After the war ended, those of Japanese ancestry were forbidden from returning to the coast. Mr. KUTSUKAKE wound up in Montreal, where he played for the semi-professional Atwater team in 1947.
He moved to Toronto the following year, where he could be found behind the plate at Christie Pits. He also had great success as a coach and manager, winning a West Toronto minor championship with the Westerns midget team in 1950. He later won a city championship with the Bestway Nisei, a team comprised of the Canadian-born sons of Japanese immigrants.
In 1956, he managed Honest Ed's Nisei, a mixed-race team, to a senior city championship. A delighted Ed MIRVISH feted the players with a lavish banquet and presented each with a commemorative wrist watch.
Mr. KUTSUKAKE worked for many years at Iwata Travel in Toronto. Until recently, he volunteered at a seniors home, providing prepared Japanese lunches for residents.
Mr. KUTSUKAKE rejoiced in the belated recognition afforded his old team. He threw out a ceremonial opening pitch at a Toronto Blue Jays game at SkyDome in May, 2002, and was deeply touched by induction into the Canadian Baseball Hall of Fame.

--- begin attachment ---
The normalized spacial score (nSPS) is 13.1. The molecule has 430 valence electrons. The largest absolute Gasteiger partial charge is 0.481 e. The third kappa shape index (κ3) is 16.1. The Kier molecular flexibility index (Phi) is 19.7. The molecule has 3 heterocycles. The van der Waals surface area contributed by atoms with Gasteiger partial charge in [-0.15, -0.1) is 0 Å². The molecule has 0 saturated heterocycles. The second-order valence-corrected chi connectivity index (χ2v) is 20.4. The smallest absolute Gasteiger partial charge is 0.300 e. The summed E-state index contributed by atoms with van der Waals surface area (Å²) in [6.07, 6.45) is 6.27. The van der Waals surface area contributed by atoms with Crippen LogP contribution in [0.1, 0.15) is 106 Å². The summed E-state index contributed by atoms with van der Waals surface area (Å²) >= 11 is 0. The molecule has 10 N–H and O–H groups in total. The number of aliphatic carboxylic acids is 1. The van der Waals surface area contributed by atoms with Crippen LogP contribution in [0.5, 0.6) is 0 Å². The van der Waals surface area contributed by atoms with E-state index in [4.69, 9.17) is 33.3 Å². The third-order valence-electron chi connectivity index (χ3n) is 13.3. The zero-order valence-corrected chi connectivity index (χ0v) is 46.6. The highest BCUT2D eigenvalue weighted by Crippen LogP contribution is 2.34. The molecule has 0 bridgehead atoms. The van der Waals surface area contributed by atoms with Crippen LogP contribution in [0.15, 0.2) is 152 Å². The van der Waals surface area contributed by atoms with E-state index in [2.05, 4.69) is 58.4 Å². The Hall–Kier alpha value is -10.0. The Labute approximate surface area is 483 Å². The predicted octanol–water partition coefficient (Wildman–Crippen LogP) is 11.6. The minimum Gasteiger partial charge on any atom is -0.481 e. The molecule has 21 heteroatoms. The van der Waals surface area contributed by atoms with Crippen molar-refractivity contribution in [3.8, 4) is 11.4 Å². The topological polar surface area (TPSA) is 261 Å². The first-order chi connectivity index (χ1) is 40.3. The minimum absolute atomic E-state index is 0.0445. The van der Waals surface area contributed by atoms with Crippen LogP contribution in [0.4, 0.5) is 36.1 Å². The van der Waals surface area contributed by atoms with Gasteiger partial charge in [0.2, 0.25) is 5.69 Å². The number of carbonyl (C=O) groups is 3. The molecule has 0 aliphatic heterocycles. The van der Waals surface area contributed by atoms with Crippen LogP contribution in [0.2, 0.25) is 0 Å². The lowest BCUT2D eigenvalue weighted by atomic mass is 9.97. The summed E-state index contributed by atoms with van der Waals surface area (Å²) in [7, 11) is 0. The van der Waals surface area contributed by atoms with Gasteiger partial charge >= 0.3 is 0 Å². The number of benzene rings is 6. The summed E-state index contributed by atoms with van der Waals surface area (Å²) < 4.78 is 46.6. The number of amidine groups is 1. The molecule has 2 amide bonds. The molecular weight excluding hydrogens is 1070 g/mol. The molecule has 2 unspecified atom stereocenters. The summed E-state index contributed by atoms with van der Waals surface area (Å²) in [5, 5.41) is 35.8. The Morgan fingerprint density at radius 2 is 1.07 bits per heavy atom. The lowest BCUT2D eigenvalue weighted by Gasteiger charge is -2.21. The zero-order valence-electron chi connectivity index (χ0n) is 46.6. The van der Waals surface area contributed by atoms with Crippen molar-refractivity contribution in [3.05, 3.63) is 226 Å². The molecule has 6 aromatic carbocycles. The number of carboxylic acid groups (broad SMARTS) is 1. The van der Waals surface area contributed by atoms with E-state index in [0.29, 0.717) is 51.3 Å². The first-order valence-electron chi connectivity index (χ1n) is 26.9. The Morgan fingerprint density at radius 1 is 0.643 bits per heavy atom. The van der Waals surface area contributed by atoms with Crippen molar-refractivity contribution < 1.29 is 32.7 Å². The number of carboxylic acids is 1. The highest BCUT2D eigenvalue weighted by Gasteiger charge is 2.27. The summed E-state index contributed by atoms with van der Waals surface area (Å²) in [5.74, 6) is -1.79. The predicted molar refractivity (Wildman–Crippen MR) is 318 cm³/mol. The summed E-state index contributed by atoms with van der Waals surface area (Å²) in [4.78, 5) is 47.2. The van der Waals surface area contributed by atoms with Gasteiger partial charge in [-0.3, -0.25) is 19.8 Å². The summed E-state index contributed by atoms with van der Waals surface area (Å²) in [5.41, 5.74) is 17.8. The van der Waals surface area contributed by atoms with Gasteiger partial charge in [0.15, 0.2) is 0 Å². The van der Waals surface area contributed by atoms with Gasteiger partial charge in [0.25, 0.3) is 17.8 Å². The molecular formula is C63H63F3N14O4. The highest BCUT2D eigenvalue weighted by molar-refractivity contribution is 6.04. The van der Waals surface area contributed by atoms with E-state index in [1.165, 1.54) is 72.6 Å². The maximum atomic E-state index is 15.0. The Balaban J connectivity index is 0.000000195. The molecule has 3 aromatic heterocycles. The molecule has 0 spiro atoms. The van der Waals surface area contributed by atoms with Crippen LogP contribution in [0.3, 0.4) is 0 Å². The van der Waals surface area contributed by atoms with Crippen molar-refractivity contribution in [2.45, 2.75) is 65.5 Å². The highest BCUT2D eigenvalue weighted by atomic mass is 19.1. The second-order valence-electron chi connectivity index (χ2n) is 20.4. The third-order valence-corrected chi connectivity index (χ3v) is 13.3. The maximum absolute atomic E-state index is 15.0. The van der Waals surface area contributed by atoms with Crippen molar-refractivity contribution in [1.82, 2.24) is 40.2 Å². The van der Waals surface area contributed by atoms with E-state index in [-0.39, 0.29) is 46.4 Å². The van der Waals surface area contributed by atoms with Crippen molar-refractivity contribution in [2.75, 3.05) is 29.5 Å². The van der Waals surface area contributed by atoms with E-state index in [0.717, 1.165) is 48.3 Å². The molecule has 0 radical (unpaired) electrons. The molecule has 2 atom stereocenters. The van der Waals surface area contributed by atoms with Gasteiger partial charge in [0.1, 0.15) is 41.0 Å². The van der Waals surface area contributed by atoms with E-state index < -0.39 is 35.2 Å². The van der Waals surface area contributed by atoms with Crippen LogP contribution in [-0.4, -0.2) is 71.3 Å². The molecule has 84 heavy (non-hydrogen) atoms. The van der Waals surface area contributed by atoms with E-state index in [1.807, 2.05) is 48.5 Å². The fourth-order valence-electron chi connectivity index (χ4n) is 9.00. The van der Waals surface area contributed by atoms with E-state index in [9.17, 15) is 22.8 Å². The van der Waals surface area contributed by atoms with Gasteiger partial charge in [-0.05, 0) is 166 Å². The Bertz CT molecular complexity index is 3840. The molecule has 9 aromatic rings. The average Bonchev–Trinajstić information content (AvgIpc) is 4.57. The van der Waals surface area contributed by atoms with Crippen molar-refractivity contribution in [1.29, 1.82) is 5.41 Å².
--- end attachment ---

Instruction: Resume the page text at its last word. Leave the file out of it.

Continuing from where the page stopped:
"Naturally, I'm honoured," he said. "It was a big surprise. I never expected such recognition."
Mr. KUTSUKAKE also appears in the recent National Film Board documentary Sleeping Tigers, which recounts the history of the Asahi team and its players. The photographs he saved during the evacuation have been displayed at the Royal Ontario Museum and included in Pat Adachi's 1992 book, Asahi: A Legend in Baseball.
Mr. KUTSUKAKE died in his sleep on November 22 at Toronto Grace Hospital, where he was attending his second wife, Rose, who has been diagnosed with a brain tumour. His wife of 50 years survives him, as do sisters Satoko and Eiko, both of Toronto. He was predeceased by brothers Sekio and Ray, an Asahi pitcher. A first marriage ended in divorce.